Blackhawks

Hawk Talk: You Can Breathe, For a Week...

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Hawk Talk: You Can Breathe, For a Week...

Monday, Apr. 5, 2010
9:21 A.M.
By Chris Boden
CSNChicago.com

So you've been waiting to exhale, and finally allowed yourself to after Sunday's third straight win, where the Blackhawks again looked like...well...the Blackhawks. You probably view a first division title in 17 years a lot like the guys in the locker room did -- nice, but you'd really like to throw bigger parties later. Whatever kind of wakeup call Joel Quenneville and his coaching staff delivered, consider it received within the locker room, and the desired results have followed in the nick of time. Not that the guys didn't realize it, but putting it in play probably took a few more games than they wanted. Now let's see how long it lasts.

Let me know if you agree with the things I've liked the most:

First, they took the ice Sunday knowing the division was clinched by virtue of Detroit's loss in Philadelphia moments earlier. They could've celebrated, taken the foot off the accelerator, and not build upon what they did their previous two games, but they didn't against a Calgary team coming in on a three-game win streak, and desperate for points to make the playoffs. Sure, they own the Flames by sweeping the regular season series for the second straight year. But one stat I love looking at for a sense of how defensively invested and passionate a team is is blocked shots. They had 18 in the win over Phoenix a couple weeks ago, 19 last week in Minnesota, and 16 Sunday (six by Duncan Keith). Yes, there are some bad breaks (physically, and directionally) that can come out of all that diving and sprawling, but I'll take my chances when necessary. Of course, I'm not the one throwing my body in front of 100-mile-per-hour vulcanized rubber. By the way, how's this? Since the opening twelve minutes between the two teams this season, the Hawks outscored Calgary 20-3.

That leads us into the defensive tweaking the coaching staff has done with the blueline personnel. You probably weren't too happy with the trends over about 30 games that started with the first trip to Minnesota. For whatever reason - be it fatigue, boredom, predictability sniffed out by the opposition, the bag needed to be shaken up a bit. Keith and Seabrook together have been great, but like any pairing, inevitably hit their share of bumps. There was the huge vacancy in minutes left by the injuries to Brian Campbell and Kim Johnsson. They're still dealing with that, but the status quo wasn't providing much hope for a turnaround. So, with the addition of Dustin Byfuglien, Coach Q's shown he's as willing to try some different things on the back end, just as he will up front. That, combined with some greater defensive awareness and better coverage all over the ice, has this team going into the long-awaited final week allowing just two goals over its previous three games. You have to go to a five-game stretch in early December - when the team allowed just four goals, and went 4-&-1 - to find similar results.

Oh, and then there's the goaltending. It's your crease, Antti. You've earned it. You've won it. And the guys are playing as well as they have for some time in front of you. Whether you're the chicken or the egg doesn't matter now. Just try to keep doing what you're doing without thinking too much about the size of the stage and the brightness of the spotlight. You have exactly as much NHL playoff experience as four of your Western Conference starting goalie brethren if the season ended a week earlier (Anderson, Howard, Rinne, and Quick). Nabokov, Bryzgalov and Luongo combined have led a team to a conference final - and no further - once. Even before their shaky post-Olympic play, sorry..I've just never been a believer of the guys in San Jose and Vancouver. The former's a game above .500 in the post-season, the latter exactly .500. Bryzgalov is 9-5, with a 1.68 goals-against and a .937 save percentage between the posts in The Post. Phoenix will need more of that in what looks like a tough first-round matchup, likely against Nashville or Detroit.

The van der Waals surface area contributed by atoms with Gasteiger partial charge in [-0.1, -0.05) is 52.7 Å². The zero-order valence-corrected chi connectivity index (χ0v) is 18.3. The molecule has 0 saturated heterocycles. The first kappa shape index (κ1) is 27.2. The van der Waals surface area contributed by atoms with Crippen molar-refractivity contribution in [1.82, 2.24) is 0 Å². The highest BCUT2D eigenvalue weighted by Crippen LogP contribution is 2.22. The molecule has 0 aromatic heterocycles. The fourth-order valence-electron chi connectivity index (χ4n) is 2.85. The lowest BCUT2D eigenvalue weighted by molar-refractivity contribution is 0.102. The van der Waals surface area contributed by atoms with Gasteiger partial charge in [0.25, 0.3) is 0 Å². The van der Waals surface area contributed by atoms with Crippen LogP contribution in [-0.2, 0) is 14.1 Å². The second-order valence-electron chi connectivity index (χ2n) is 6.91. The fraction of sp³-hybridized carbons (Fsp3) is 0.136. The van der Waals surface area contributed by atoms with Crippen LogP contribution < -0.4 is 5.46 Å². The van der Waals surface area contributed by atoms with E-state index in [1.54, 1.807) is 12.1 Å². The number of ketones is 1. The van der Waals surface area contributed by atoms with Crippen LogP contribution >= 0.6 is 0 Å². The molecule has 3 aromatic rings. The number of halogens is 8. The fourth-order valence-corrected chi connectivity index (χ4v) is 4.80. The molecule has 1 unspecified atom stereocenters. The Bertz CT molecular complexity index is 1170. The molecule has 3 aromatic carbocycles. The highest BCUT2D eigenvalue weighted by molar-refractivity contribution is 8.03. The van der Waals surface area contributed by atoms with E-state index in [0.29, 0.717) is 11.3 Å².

The things I've liked most in this "bounce" all have to do with defense and goaltending. We must be close to playoff time. And thankfully, all the projecting, and all the guessing, will start to bring real answers on the ice.

Blackhawks 2018-19 season grades: Front office

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AP

Blackhawks 2018-19 season grades: Front office

If we're evaluating Stan Bowman's moves as a whole, we have to go back to July 1 when the 2018-19 season really started.

On that day, the Blackhawks announced three signings: Chris Kunitz (one year, $1 million), Brandon Manning (two years, $2.25 million cap hit) and Cam Ward (one year, $3 million). Not exactly splashy additions after missing the playoffs for the first time in 10 years — although, to be fair, it wasn't a great market to throw money around.

Eleven days later, the Blackhawks traded Marian Hossa and his $5.275 million cap hit to the Arizona Coyotes in a seven-player deal that included top-nine winger Vinnie Hinostroza. Bowman acknowledged after the trade that he tried exploring every possible avenue before surrendering that the financial flexibility became more valuable.

But the trade might've put the team in a better position going into free agency had it been executed before July 1. Because of all that, Bowman's grade isn't looking great so far.

Then we get into the actual regular season.

The biggest move Bowman made was the coaching change on Nov. 6 in going from future Hall of Famer Joel Quenneville to Jeremy Colliton, which was a controversial decision in and of itself, especially the timing of it.

“There’s no perfect way to do things," Bowman admitted. "I think we made the best of it at the time. It’s one of those things where you’ve just gotta get through it. I think he’s gonna benefit from not only having a training camp next year but also we had this whole long stretch of a season. ... We’ve got a lot more things we want to get to, and I think we did a good job of — it’s a good start, but I’m sure Jeremy will tell you that we want to be way better next year and we’re gonna push our players to be better. We’re gonna try to do things differently. It’s not just taking this exact same program and we’ll start that. We want to do different things as well and enhance our team. I think there’s reason for hope there.”